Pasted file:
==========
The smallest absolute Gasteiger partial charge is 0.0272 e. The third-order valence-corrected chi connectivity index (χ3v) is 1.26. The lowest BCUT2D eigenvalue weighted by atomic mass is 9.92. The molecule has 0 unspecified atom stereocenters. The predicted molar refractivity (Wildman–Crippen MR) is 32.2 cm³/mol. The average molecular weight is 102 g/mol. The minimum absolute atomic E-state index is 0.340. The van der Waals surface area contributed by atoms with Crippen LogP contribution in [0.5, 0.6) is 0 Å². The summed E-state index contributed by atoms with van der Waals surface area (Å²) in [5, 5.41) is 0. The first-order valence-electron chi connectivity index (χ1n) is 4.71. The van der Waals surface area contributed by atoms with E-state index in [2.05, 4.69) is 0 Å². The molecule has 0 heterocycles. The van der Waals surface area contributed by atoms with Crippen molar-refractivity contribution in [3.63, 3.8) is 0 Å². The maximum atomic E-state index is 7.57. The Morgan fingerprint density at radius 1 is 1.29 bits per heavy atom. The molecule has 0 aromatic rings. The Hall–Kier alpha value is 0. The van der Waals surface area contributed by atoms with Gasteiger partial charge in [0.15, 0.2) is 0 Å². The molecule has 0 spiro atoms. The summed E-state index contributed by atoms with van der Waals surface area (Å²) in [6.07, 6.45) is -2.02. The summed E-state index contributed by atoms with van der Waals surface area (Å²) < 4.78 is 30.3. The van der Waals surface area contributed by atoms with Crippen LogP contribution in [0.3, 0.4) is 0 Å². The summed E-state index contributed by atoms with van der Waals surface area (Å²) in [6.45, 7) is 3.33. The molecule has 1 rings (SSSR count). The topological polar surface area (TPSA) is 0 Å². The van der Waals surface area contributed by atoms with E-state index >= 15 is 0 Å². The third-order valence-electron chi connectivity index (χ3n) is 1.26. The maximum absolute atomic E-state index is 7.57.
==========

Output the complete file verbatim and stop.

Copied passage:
The smallest absolute Gasteiger partial charge is 0.0272 e. The third-order valence-corrected chi connectivity index (χ3v) is 1.26. The lowest BCUT2D eigenvalue weighted by atomic mass is 9.92. The molecule has 0 unspecified atom stereocenters. The predicted molar refractivity (Wildman–Crippen MR) is 32.2 cm³/mol. The average molecular weight is 102 g/mol. The minimum absolute atomic E-state index is 0.340. The van der Waals surface area contributed by atoms with Crippen LogP contribution in [0.5, 0.6) is 0 Å². The summed E-state index contributed by atoms with van der Waals surface area (Å²) in [5, 5.41) is 0. The first-order valence-electron chi connectivity index (χ1n) is 4.71. The van der Waals surface area contributed by atoms with E-state index in [2.05, 4.69) is 0 Å². The molecule has 0 heterocycles. The van der Waals surface area contributed by atoms with Crippen molar-refractivity contribution in [3.63, 3.8) is 0 Å². The maximum atomic E-state index is 7.57. The Morgan fingerprint density at radius 1 is 1.29 bits per heavy atom. The molecule has 0 aromatic rings. The Hall–Kier alpha value is 0. The van der Waals surface area contributed by atoms with Gasteiger partial charge in [0.15, 0.2) is 0 Å². The molecule has 0 spiro atoms. The summed E-state index contributed by atoms with van der Waals surface area (Å²) in [6.07, 6.45) is -2.02. The summed E-state index contributed by atoms with van der Waals surface area (Å²) < 4.78 is 30.3. The van der Waals surface area contributed by atoms with Crippen LogP contribution in [0.3, 0.4) is 0 Å². The summed E-state index contributed by atoms with van der Waals surface area (Å²) in [6.45, 7) is 3.33. The molecule has 1 rings (SSSR count). The topological polar surface area (TPSA) is 0 Å². The van der Waals surface area contributed by atoms with E-state index >= 15 is 0 Å². The third-order valence-electron chi connectivity index (χ3n) is 1.26. The maximum absolute atomic E-state index is 7.57.